Can a Judge Order Me or My Child(ren) to Get Vaccinated or Take Away My Parenting Time If Im Not Vaccinated?

Posted on in Divorce

Covid-19 and parenting timeIt’s no surprise that the ongoing COVID-19 pandemic has flooded the domestic relations courtrooms with a flurry of never-before-seen litigation. The courts are dealing with unprecedented issues such as taking parenting time and parental decision-making away from a parent who refuses to get vaccinated or who refuse to vaccinate a child at the age of 12 and older. Specifically, judges have recently ruled on these issues and relied on the “serious endangerment” and “best interest of the child” standard to restrict parenting time and order mask wearing and/or vaccinations of parents and children. Some litigants (and lawyers) argue that judges are forcing their personal beliefs on the parties and/or taking a political stance, while others believe these judges are playing their part in ending the pandemic and keeping people safe.  Regardless of your personal view on the vaccine or mask mandate, the legal question presented is whether the court has the authority to take such action and if so, what is the burden of proof a litigant must meet. 

Under Illinois law, to restrict a parent’s parenting time, the party seeking to restrict the parenting time must show by a preponderance of the evidence, (more likely than not), that unrestricted parenting time presents a “serious and present endangerment” to the child’s emotional, mental, moral, or physical health. If, after hearing, the court finds by a preponderance of the evidence that a parent engaged in any conduct that seriously endangered the minor child’s emotional, mental, moral, or physical health, the court may enter orders as necessary to protect the child. This means that the court can enter orders to restrict a parent from seeing his or her child, reduce a parent’s parenting time, take away a parent’s right to make significant decisions for the child, and order supervised parenting time, among other relief. The statute also includes a “catch all” provision that states that a court may impose “any other constraints or conditions that the court deems necessary to provide for the child’s safety or welfare.” In order to restrict a parent’s parenting time, the court has to make actual findings that parenting time with a parent be restricted due to a serious and present endangerment to the child.

Recently, Cook County Judge Shapiro came under scrutiny in the media for taking parenting time away from a mother who was the parent allocated the majority of parenting time after discovering that the mother was unvaccinated. This was done by the Judge sua sponte, meaning “on the court’s own motion,” without any hearing (no evidence or testimony was presented).  In that situation, the attorneys in the case had not filed any type of pleading related to restriction of the mother’s parenting time due to her forgoing the COVID-19 vaccine. According to the mother, she was advised by her doctor not to receive the vaccine because she had adverse reactions to vaccines in the past. Despite the fact that the issue was not pending before the Court, the Judge asked the mother if she was vaccinated at a court appearance via Zoom. When she said that she was not, the Judge ordered that custody of the child be immediately turned over to the father and suspended the mother’s parenting time until she obtained the vaccine.  Later, after the issue sparked much attention in the media, the judge voluntarily vacated his own order.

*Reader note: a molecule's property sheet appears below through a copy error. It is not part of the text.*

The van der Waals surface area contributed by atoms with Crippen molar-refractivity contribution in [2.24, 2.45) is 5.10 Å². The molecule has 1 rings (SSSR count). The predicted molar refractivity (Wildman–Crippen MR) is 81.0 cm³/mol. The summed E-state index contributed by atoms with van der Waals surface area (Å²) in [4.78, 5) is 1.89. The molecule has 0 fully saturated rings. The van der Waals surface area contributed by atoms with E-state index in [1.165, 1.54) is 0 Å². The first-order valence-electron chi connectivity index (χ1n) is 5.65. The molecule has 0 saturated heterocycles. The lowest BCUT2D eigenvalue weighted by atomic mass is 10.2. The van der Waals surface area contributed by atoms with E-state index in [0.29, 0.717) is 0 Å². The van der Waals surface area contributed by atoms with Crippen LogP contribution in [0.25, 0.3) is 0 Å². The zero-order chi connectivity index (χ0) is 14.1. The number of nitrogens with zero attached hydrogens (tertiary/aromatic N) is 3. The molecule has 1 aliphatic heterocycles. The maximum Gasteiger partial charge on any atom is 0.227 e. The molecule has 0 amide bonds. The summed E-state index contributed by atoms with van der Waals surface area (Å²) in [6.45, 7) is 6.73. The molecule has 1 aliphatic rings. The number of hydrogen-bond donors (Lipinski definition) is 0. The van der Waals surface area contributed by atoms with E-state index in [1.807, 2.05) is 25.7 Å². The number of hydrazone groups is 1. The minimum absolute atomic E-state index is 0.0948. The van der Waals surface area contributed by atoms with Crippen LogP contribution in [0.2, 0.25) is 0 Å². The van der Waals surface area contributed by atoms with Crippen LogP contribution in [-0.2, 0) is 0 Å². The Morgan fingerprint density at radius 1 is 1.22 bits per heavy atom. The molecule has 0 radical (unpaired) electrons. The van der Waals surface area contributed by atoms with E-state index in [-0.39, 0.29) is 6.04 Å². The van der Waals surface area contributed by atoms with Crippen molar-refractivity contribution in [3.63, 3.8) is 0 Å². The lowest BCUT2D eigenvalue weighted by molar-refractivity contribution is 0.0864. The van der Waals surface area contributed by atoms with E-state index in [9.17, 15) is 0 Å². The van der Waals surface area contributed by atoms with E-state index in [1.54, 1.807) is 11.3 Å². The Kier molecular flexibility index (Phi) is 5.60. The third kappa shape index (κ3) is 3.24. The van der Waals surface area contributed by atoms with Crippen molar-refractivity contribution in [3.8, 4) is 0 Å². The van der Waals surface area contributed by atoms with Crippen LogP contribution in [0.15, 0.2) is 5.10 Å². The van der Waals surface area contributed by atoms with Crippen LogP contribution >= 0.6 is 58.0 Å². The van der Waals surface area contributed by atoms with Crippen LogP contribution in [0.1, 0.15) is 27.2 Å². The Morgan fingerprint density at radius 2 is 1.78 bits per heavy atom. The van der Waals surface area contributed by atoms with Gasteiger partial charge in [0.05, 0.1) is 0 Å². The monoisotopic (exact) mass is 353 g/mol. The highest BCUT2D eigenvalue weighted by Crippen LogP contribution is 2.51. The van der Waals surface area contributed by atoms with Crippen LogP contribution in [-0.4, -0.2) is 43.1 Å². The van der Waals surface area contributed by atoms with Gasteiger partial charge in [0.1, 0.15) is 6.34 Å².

As discussed in the preceding paragraph, it could be argued that the Judge clearly restricted the mother’s parenting time without a hearing and without findings that the mother’s decision to not get vaccinated seriously endangered the minor child as required by Illinois law. Others could argue that the Judge relied on the “catch all” provision of the statute which allows the Court to put constraints on a parent’s parenting time or implement other necessary measures to protect the child’s safety or welfare as it deems appropriate. However, judges are not medical professionals and without evidence from experts in that field and testimony from the parties, which must be elicited on a case-by-case basis, it is presumptuous for the court to enter these types of orders.

There has also been a plethora of petitions filed asking the courts to modify decision-making responsibility for health care decisions due to parents disagreeing on vaccinating the children.  In order to modify decision-making responsibility, the parent seeking the modification must show that there has been a substantial change in circumstances of the parties and of the children that warrants a modification in accordance with the child’s best interest. It is unclear whether a disagreement on vaccination of the child constitutes a “substantial change” for which the court would have jurisdiction to modify decision-making responsibility and whether it does may also depend on the particular wording of the parties’ parenting agreement.  Further, anytime there is a dispute over a medical decision, and the parties share joint decision making on medical issues, mediation is required. 

Family law practitioners hope that the Illinois Supreme Court will provide guidance on navigating this unchartered territory. If you have any questions regarding the effect of the COVID-19 pandemic on your parenting time or decision-making responsibilities, please contact one of our experienced attorneys at McSwain Nagle & Giese for a free consultation. 

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